She has a smile like a firetruck siren – sharp, quick, electrifying to anyone able to catch it. She was taking vicodin before House was, though what for no one really knows. In any case, we believe her. It’s impossible to even entertain the notion that she might be lying.
She speaks of her mother affectionately, if somewhat offhandedly, and of her twentysomething sister with distaste. Despite her total disinterest in the people who surround her she’s widely liked. Since puberty I’ve been approached by four over-enthusiastic boys with amorous designs on her. I pat them on the back and tell them I understand. She is pretty, no doubt: spaghetti-thin, long-haired, dark-eyed. But it’s more than that. She is a girl who belongs in fiction, a girl who looks as though she could fly but walks only to humor us all.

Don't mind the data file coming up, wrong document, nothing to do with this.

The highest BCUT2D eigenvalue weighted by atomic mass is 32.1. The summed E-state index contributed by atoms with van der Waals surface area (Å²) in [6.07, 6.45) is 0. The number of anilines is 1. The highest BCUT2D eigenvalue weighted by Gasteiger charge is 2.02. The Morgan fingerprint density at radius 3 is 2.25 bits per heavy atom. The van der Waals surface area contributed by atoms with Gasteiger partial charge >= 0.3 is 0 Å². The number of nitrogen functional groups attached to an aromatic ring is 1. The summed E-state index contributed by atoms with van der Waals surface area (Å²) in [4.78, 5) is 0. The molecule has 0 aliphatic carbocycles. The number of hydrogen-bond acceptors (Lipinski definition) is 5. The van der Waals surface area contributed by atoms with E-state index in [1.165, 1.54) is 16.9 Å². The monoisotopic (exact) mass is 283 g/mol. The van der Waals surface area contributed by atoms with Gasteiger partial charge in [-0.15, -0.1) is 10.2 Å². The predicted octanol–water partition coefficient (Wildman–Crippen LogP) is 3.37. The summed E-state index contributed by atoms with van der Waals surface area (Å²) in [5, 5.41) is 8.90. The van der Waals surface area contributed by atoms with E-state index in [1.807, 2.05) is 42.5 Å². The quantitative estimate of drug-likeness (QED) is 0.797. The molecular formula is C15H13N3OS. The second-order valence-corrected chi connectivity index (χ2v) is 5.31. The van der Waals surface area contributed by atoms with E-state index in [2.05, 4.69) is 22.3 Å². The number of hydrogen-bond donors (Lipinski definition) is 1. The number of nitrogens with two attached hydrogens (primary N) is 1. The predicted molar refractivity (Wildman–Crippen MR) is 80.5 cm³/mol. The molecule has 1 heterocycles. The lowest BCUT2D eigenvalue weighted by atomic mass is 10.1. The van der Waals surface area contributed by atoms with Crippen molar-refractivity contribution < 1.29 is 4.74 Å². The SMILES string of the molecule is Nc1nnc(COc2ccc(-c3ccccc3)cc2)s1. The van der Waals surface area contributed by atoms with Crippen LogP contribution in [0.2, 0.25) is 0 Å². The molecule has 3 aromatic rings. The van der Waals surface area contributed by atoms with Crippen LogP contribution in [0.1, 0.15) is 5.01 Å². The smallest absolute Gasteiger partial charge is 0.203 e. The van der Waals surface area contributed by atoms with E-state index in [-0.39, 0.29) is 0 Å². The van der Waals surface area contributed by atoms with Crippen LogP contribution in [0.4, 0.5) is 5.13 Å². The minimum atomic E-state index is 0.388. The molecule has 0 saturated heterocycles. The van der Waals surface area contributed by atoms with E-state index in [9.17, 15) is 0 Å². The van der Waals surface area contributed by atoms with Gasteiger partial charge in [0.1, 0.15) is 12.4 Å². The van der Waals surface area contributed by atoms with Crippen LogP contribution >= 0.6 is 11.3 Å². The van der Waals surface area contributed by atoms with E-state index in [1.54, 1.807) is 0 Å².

People ask me about her in hushed whispers, incorrectly assuming I am her friend. They watch us talking together and marvel at the fact that she’s not biting my head off. We do talk, but it is nothing serious, just banter: Jose Saramago, seawater, Crete. Despite the age difference she doesn’t treat me differently, doesn’t ask me where I go to high school, what grade I am entering next year. We are not friends, not acquaintances. We have a noncommittal, spontaneous relationship, like those formed on buses, planes. I’m reminded of how fleeting everything is, knowing that I will not see her for the rest of my life.